(Oops, sorry, re-post because I messed up the threading.)
I'm not a developer, nor do I pretend to understand the nuances of memory management.
But I signed up for this list just to say "thanks" to all the devs and others
that are finally discussing what I consider to be one of the biggest problems with Linux
on the desktop.
My experience with desktop Linux distros with SSDs when a few processes start to leak
memory, or if I launch a new program when my system is right at the limits, is a full
system hang where only the mouse occasionally moves jerkily, and I can't switch to a
virtual terminal. I recently learned the SysRq trick to evoke the OOM killer, but I
personally think that the kernel should deal with that, not the user. As unfortunate as it
is for the OOM killer to have to randomly kill something, I am of the opinion that the OS
should *never* lock up, period. I would strongly prefer that one application get killed
instead of losing all my applications and working data because of a necessary hard
I don't know if this helps or not, but anecdotally I started see this issue *after*
SSDs became more common, i.e. I don't think I ever experienced it with spinning rust.
Maybe something to do with the vastly faster I/O of an SSD, which allows it to more
quickly saturate the RAM before the OOM killer has time to react?
Also, I've had relatively low memory KVM guests running on a VPS under very high load,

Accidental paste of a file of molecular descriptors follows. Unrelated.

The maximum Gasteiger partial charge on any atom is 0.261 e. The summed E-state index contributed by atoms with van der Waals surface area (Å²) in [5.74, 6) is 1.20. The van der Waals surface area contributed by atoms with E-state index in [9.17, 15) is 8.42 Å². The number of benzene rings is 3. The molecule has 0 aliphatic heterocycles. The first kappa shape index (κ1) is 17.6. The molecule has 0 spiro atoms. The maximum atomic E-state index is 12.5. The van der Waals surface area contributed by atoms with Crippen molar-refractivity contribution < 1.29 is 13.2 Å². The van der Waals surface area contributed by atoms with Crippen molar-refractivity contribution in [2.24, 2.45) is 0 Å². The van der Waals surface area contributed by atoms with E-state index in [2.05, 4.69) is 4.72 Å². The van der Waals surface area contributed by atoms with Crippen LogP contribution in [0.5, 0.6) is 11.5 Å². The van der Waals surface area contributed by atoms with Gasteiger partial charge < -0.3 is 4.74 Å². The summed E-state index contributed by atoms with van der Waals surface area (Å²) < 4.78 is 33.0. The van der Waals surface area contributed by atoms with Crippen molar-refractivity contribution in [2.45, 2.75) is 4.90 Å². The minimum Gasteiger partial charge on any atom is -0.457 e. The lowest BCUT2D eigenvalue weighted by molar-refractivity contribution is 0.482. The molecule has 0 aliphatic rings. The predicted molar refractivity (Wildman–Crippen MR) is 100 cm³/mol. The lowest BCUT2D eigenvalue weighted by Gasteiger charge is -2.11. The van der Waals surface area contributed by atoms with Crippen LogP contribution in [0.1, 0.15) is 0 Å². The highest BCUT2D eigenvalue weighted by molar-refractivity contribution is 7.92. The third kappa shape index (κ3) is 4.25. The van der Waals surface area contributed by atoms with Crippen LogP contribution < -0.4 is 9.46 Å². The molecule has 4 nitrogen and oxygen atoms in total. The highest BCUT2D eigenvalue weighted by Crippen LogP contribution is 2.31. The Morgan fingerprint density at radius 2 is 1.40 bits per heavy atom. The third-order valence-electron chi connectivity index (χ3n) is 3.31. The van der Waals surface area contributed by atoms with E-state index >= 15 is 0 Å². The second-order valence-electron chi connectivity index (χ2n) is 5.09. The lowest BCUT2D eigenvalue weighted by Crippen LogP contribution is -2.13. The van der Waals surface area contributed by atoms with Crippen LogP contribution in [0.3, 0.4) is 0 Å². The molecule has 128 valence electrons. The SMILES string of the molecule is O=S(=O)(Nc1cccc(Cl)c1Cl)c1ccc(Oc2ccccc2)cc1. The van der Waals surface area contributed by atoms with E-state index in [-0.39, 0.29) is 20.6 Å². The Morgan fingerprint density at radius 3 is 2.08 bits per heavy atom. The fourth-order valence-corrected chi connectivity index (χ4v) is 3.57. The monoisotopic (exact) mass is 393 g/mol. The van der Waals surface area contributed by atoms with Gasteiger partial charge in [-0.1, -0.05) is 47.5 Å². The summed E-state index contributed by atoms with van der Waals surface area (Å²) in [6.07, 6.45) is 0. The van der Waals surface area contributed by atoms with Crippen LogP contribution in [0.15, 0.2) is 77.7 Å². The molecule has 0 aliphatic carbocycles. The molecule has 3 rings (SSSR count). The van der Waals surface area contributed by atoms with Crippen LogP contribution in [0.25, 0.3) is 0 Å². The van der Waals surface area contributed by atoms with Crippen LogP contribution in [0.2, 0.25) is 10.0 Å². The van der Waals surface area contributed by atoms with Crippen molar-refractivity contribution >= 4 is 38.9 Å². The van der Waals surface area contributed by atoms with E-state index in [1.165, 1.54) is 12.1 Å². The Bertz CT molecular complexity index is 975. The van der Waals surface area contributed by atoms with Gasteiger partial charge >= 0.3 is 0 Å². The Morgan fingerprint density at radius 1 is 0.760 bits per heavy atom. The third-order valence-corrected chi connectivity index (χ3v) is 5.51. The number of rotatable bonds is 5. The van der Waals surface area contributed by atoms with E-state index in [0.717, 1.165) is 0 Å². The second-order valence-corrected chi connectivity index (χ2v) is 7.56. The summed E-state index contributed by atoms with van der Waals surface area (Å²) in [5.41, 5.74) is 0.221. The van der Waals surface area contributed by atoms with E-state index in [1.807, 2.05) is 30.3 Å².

and they never lockup. The OOM killer does occasionally kick in, but the affected daemon
or systemd service restarts and it's amazingly undramatic. It appears that this issue
only occurs with Xorg (and I imagine Wayland) and "desktop" usage.
As for the problem of the randomness of the OOM killer, couldn't it be made to take
into account the PID and/or how long the process has been running? Normally Xorg (and I
assume Wayland stuff) gets started before the other desktop programs that tend to consume
a lot of memory. So if it's a higher PID and/or has been running for less time, give
it a higher score for killability.
In my experience on a system with 8GB of RAM and an SSD, the amount of swap space makes no
difference. I've tried with no swap space, with 2GB, with 8GB, etc, and it still hangs
under high memory usage. I've also tried tuning a lot of sysctl parameters such as
vm.swappiness, vm.vfs_cache_pressure, and vm.min_free_kbytes, to no avail.
Don't know if this helps, but here are some additional discussions of Linux
unresponsiveness under low memory situations from a layman's perspective:
Thanks again to everyone for looking into this!